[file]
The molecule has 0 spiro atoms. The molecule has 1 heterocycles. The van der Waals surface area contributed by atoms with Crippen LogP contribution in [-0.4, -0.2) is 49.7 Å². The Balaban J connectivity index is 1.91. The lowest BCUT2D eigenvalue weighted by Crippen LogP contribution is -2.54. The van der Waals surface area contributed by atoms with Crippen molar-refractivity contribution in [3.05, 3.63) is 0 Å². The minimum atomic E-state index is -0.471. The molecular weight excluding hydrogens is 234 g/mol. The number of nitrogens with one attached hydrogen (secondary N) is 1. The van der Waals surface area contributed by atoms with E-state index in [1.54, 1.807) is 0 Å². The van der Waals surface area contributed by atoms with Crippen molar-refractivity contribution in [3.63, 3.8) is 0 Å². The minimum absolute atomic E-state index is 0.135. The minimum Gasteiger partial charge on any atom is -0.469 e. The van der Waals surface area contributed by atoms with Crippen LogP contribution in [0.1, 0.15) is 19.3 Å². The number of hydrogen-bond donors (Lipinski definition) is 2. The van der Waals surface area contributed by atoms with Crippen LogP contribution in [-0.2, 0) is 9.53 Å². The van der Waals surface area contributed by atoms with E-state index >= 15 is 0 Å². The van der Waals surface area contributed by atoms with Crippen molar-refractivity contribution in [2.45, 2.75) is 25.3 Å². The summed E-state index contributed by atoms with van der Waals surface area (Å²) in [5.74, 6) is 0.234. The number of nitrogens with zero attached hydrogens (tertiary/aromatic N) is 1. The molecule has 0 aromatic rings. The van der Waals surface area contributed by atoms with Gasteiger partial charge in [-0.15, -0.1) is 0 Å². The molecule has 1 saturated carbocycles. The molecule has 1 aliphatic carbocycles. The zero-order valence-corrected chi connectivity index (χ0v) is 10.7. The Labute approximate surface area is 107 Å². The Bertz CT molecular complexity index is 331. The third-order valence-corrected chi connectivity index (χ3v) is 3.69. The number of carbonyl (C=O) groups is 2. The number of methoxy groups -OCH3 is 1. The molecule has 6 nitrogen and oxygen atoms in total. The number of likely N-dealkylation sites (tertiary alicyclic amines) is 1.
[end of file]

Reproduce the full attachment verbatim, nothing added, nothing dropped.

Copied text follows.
The molecule has 0 spiro atoms. The molecule has 1 heterocycles. The van der Waals surface area contributed by atoms with Crippen LogP contribution in [-0.4, -0.2) is 49.7 Å². The Balaban J connectivity index is 1.91. The lowest BCUT2D eigenvalue weighted by Crippen LogP contribution is -2.54. The van der Waals surface area contributed by atoms with Crippen molar-refractivity contribution in [3.05, 3.63) is 0 Å². The minimum atomic E-state index is -0.471. The molecular weight excluding hydrogens is 234 g/mol. The number of nitrogens with one attached hydrogen (secondary N) is 1. The van der Waals surface area contributed by atoms with E-state index in [1.54, 1.807) is 0 Å². The van der Waals surface area contributed by atoms with Crippen molar-refractivity contribution in [3.63, 3.8) is 0 Å². The minimum absolute atomic E-state index is 0.135. The minimum Gasteiger partial charge on any atom is -0.469 e. The van der Waals surface area contributed by atoms with Crippen LogP contribution in [0.1, 0.15) is 19.3 Å². The number of hydrogen-bond donors (Lipinski definition) is 2. The van der Waals surface area contributed by atoms with Crippen LogP contribution in [-0.2, 0) is 9.53 Å². The van der Waals surface area contributed by atoms with E-state index >= 15 is 0 Å². The van der Waals surface area contributed by atoms with Crippen molar-refractivity contribution in [2.45, 2.75) is 25.3 Å². The summed E-state index contributed by atoms with van der Waals surface area (Å²) in [5.74, 6) is 0.234. The number of nitrogens with zero attached hydrogens (tertiary/aromatic N) is 1. The molecule has 0 aromatic rings. The van der Waals surface area contributed by atoms with Gasteiger partial charge in [-0.15, -0.1) is 0 Å². The molecule has 1 saturated carbocycles. The molecule has 1 aliphatic carbocycles. The zero-order valence-corrected chi connectivity index (χ0v) is 10.7. The Labute approximate surface area is 107 Å². The Bertz CT molecular complexity index is 331. The third-order valence-corrected chi connectivity index (χ3v) is 3.69. The number of carbonyl (C=O) groups is 2. The number of methoxy groups -OCH3 is 1. The molecule has 6 nitrogen and oxygen atoms in total. The number of likely N-dealkylation sites (tertiary alicyclic amines) is 1.